Sheikh Faisal bin Qassim al Thani, the late Qatari Emir (succeeded by his son, Sheikh Thamim bin al Thani) needed a place to display his 15.000 or so trinkets, so he constructed a massive fortress museum in the desert, about an hour outside of Doha. On the second day our driver happily took us to visit. One can make use of a personal guide in the museum, which we took advantage of until a rather annoying person joined us and kept asking stupid questions. We excused ourselves and wandered the rest of the museum on our own. Back in Doha we also visited the Museum of Islamic Arts, designed by I.M. Pei (to resemble a woman wearing a burqa, if you look closely). Both museums were rather enjoyable; and the MIA was exceptionally well curated, we thought, not to mention being an architectural feast for the eyes, as well.
Part III. The Food (Poisoning)
Our epicurean adventure into the Middle East ended as spectacularly as it began, but not at all in a good way. "Qatari Cuisine" does not really exist on its own; the cuisine draws from across the Middle East, with small variations here and there. We set our dining expectations accordingly for this trip.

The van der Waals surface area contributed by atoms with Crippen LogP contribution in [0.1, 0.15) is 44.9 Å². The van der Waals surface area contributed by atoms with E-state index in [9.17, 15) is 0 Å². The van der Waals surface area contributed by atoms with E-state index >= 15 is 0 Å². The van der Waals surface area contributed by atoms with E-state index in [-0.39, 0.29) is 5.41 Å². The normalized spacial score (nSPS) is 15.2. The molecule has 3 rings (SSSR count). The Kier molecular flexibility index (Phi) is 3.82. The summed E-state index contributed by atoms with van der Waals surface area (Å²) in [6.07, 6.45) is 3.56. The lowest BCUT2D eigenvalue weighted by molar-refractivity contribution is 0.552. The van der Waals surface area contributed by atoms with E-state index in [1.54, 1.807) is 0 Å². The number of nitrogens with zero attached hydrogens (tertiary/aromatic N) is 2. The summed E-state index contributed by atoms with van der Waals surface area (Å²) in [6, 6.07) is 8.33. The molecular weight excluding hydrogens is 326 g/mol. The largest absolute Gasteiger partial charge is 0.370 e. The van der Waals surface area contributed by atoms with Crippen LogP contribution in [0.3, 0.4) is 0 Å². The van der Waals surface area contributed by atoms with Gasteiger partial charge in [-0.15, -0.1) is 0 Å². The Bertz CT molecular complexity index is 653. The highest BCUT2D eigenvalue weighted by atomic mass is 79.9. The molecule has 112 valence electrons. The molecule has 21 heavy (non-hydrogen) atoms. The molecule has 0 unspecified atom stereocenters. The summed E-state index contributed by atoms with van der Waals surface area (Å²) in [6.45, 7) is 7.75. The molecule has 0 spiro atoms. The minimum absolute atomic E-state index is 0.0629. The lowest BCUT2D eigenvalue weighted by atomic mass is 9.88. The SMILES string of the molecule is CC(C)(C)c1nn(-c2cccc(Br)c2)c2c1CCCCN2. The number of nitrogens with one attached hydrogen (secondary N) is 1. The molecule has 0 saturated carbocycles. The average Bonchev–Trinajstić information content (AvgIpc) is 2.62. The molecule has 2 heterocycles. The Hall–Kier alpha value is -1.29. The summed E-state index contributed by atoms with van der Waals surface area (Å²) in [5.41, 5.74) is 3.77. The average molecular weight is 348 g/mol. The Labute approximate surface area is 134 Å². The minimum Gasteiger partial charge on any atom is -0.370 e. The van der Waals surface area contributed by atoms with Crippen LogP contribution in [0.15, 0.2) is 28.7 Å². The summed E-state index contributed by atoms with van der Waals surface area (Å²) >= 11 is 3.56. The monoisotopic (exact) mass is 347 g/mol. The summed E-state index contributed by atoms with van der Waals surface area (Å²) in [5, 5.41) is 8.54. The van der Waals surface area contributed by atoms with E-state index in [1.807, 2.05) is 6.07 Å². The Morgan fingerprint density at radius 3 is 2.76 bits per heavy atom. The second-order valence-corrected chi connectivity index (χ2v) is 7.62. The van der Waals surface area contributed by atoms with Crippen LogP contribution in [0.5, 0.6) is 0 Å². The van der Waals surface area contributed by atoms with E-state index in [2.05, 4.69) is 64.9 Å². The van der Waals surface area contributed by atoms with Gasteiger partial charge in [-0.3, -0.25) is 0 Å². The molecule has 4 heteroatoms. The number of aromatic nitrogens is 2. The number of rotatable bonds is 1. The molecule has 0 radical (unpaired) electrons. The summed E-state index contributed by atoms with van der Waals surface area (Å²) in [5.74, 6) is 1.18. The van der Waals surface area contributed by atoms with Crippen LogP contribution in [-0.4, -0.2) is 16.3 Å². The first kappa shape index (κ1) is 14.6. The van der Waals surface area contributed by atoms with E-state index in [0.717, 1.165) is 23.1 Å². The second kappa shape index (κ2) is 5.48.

At one place we snacked on Halloumi, with Z'aatar bread and the ubiquitous olives, cucumbers, and tomatoes. Dinner was something on the grill, most typically Kebap, with hummus and pita on the side. Breakfast at our hotel was by far the dining highlight in Doha, of Emirati Balaleet, Foul Moudammas, cheeses, salads and Western options.
So when and how did I fall to food poisoning (we suspect)? Whenever possible, I request one of the special meals when flying; the menu is usually more interesting than the "chicken or pasta" options. On our return flight I requested "Vegetarian," the primary reason being that airplane breakfasts are generally something sweet and unsubstantial, whereas the vegetarian option is almost always steamed vegetables and rice, a far more palatable way for me to start my day.